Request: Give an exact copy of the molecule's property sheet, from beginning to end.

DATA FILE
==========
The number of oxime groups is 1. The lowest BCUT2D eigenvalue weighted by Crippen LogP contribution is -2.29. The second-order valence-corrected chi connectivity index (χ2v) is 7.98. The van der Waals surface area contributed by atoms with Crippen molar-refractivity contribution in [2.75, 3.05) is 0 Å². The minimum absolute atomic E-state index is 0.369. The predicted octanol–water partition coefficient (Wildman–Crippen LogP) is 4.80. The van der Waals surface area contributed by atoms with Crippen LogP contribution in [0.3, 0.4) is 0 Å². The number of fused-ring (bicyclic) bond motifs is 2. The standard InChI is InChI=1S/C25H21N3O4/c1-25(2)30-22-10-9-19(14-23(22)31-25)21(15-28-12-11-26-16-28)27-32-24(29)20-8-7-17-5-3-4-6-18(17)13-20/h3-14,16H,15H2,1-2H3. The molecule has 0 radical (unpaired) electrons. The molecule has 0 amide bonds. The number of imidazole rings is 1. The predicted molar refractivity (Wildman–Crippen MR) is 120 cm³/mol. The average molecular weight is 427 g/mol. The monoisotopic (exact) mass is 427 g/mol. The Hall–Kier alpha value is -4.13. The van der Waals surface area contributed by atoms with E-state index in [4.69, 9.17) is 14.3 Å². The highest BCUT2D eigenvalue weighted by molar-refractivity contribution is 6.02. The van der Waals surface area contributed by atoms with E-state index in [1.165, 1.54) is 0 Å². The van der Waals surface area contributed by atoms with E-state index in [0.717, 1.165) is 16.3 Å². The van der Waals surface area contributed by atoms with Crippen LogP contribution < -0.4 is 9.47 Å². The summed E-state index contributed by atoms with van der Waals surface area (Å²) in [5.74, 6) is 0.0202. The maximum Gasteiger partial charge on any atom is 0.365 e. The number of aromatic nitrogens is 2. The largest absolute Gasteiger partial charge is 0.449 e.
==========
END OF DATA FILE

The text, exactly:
The number of oxime groups is 1. The lowest BCUT2D eigenvalue weighted by Crippen LogP contribution is -2.29. The second-order valence-corrected chi connectivity index (χ2v) is 7.98. The van der Waals surface area contributed by atoms with Crippen molar-refractivity contribution in [2.75, 3.05) is 0 Å². The minimum absolute atomic E-state index is 0.369. The predicted octanol–water partition coefficient (Wildman–Crippen LogP) is 4.80. The van der Waals surface area contributed by atoms with Crippen LogP contribution in [0.3, 0.4) is 0 Å². The number of fused-ring (bicyclic) bond motifs is 2. The standard InChI is InChI=1S/C25H21N3O4/c1-25(2)30-22-10-9-19(14-23(22)31-25)21(15-28-12-11-26-16-28)27-32-24(29)20-8-7-17-5-3-4-6-18(17)13-20/h3-14,16H,15H2,1-2H3. The molecule has 0 radical (unpaired) electrons. The molecule has 0 amide bonds. The number of imidazole rings is 1. The predicted molar refractivity (Wildman–Crippen MR) is 120 cm³/mol. The average molecular weight is 427 g/mol. The monoisotopic (exact) mass is 427 g/mol. The Hall–Kier alpha value is -4.13. The van der Waals surface area contributed by atoms with E-state index in [4.69, 9.17) is 14.3 Å². The highest BCUT2D eigenvalue weighted by molar-refractivity contribution is 6.02. The van der Waals surface area contributed by atoms with E-state index in [1.165, 1.54) is 0 Å². The van der Waals surface area contributed by atoms with E-state index in [0.717, 1.165) is 16.3 Å². The van der Waals surface area contributed by atoms with Crippen LogP contribution < -0.4 is 9.47 Å². The summed E-state index contributed by atoms with van der Waals surface area (Å²) in [5.74, 6) is 0.0202. The maximum Gasteiger partial charge on any atom is 0.365 e. The number of aromatic nitrogens is 2. The largest absolute Gasteiger partial charge is 0.449 e.